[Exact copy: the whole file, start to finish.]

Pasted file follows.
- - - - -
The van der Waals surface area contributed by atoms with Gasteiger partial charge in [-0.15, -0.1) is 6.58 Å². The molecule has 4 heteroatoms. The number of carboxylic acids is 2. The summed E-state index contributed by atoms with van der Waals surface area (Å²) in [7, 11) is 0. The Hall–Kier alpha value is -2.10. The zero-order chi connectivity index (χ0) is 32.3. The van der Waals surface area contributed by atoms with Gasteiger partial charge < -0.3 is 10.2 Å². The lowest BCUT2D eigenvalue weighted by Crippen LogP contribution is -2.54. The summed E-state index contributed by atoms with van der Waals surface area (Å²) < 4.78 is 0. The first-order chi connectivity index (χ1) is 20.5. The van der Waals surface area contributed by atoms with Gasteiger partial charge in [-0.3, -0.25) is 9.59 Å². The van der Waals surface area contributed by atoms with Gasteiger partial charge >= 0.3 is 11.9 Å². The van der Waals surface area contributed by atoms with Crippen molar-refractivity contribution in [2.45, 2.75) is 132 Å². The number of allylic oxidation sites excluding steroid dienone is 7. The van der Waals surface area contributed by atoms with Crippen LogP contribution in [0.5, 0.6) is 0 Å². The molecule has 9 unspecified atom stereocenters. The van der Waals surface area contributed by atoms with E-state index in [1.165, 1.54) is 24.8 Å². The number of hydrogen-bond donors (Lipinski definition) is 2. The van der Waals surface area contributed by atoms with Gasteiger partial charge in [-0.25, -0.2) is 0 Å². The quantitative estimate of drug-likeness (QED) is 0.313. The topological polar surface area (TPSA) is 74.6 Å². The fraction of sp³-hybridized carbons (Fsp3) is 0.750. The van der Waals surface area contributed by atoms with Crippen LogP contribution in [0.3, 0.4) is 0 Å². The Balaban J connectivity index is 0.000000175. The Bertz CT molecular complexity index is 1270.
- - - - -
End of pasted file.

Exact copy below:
The van der Waals surface area contributed by atoms with Gasteiger partial charge in [-0.15, -0.1) is 6.58 Å². The molecule has 4 heteroatoms. The number of carboxylic acids is 2. The summed E-state index contributed by atoms with van der Waals surface area (Å²) in [7, 11) is 0. The Hall–Kier alpha value is -2.10. The zero-order chi connectivity index (χ0) is 32.3. The van der Waals surface area contributed by atoms with Gasteiger partial charge < -0.3 is 10.2 Å². The lowest BCUT2D eigenvalue weighted by Crippen LogP contribution is -2.54. The summed E-state index contributed by atoms with van der Waals surface area (Å²) < 4.78 is 0. The first-order chi connectivity index (χ1) is 20.5. The van der Waals surface area contributed by atoms with Gasteiger partial charge in [-0.3, -0.25) is 9.59 Å². The van der Waals surface area contributed by atoms with Gasteiger partial charge >= 0.3 is 11.9 Å². The van der Waals surface area contributed by atoms with Crippen molar-refractivity contribution in [2.45, 2.75) is 132 Å². The number of allylic oxidation sites excluding steroid dienone is 7. The van der Waals surface area contributed by atoms with Crippen LogP contribution in [0.5, 0.6) is 0 Å². The molecule has 9 unspecified atom stereocenters. The van der Waals surface area contributed by atoms with E-state index in [1.165, 1.54) is 24.8 Å². The number of hydrogen-bond donors (Lipinski definition) is 2. The van der Waals surface area contributed by atoms with Gasteiger partial charge in [-0.25, -0.2) is 0 Å². The quantitative estimate of drug-likeness (QED) is 0.313. The topological polar surface area (TPSA) is 74.6 Å². The fraction of sp³-hybridized carbons (Fsp3) is 0.750. The van der Waals surface area contributed by atoms with Crippen LogP contribution in [0.3, 0.4) is 0 Å². The Balaban J connectivity index is 0.000000175. The Bertz CT molecular complexity index is 1270.